This Week in History
A Person of Principle
For the week of Monday April 10, 2006
On April 14, 1917, Louise Crummy McKinney became the first woman to be sworn into the Alberta Legislative Assembly, and one of the first two women elected to a legislature in Canada and in all of the British Empire.
McKinney was a candidate in the Alberta general elections of 1917; this was the first time that women were allowed to vote in this province. She ran as a candidate for the Non‑Partisan League on a prohibition ticket, believing that the alcoholic beverages industry influenced and controlled most political parties through funding. She won and became the first women elected to the Alberta Legislative Assembly. During her term, which lasted until 1921, she helped implement social programs for immigrants, widows (such as the Dower Act), separated women and other oppressed groups in society. However, because of the ineffectiveness of the prohibition law, which had been in effect since 1915, her main issue was always the fight for stricter liquor control laws.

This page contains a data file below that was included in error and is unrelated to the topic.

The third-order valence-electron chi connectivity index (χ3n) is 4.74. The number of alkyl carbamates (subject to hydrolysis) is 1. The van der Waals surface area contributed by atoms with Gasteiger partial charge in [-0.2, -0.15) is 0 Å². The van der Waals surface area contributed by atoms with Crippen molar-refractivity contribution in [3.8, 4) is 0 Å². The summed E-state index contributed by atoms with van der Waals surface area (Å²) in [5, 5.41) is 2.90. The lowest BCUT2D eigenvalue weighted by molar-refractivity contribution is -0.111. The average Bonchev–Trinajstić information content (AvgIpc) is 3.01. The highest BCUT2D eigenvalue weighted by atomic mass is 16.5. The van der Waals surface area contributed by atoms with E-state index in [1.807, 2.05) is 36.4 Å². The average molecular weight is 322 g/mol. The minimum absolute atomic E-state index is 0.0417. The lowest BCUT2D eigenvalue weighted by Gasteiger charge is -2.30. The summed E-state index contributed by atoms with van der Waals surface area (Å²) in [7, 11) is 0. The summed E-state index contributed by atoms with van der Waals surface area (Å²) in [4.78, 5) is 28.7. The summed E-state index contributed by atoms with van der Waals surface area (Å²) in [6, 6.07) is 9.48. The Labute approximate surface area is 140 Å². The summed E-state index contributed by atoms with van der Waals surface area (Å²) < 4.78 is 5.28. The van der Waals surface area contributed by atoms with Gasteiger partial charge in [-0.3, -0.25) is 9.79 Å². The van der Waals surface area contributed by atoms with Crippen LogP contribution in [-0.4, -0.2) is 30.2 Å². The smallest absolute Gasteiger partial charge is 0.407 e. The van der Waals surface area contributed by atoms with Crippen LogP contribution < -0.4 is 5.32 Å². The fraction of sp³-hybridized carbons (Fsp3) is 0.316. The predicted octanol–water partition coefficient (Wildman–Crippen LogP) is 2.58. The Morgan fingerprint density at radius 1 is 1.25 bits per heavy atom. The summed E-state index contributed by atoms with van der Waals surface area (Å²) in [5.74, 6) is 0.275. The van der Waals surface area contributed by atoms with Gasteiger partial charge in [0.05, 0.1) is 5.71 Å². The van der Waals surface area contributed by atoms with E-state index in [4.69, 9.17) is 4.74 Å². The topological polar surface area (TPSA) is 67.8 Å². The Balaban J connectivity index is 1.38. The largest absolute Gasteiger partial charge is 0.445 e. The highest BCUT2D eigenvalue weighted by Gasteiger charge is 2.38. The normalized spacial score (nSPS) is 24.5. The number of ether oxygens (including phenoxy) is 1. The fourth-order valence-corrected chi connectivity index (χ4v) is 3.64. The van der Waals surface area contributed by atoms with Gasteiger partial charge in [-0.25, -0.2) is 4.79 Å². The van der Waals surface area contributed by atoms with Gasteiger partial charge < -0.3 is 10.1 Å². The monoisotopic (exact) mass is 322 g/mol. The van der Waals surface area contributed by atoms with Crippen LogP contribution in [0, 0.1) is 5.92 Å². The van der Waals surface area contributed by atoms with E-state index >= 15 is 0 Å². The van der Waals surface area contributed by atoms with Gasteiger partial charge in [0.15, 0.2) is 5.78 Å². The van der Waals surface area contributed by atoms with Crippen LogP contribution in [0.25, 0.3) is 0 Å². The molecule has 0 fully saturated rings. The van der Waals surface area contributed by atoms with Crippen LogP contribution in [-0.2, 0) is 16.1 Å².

Louise McKinney died on July 10, 1931, in Claresholm, the riding she had proudly represented. This pioneer, leader, suffragette and prohibitionist was designated as a national historic person in 1939 for her political and social initiatives that helped shape Canadian society.
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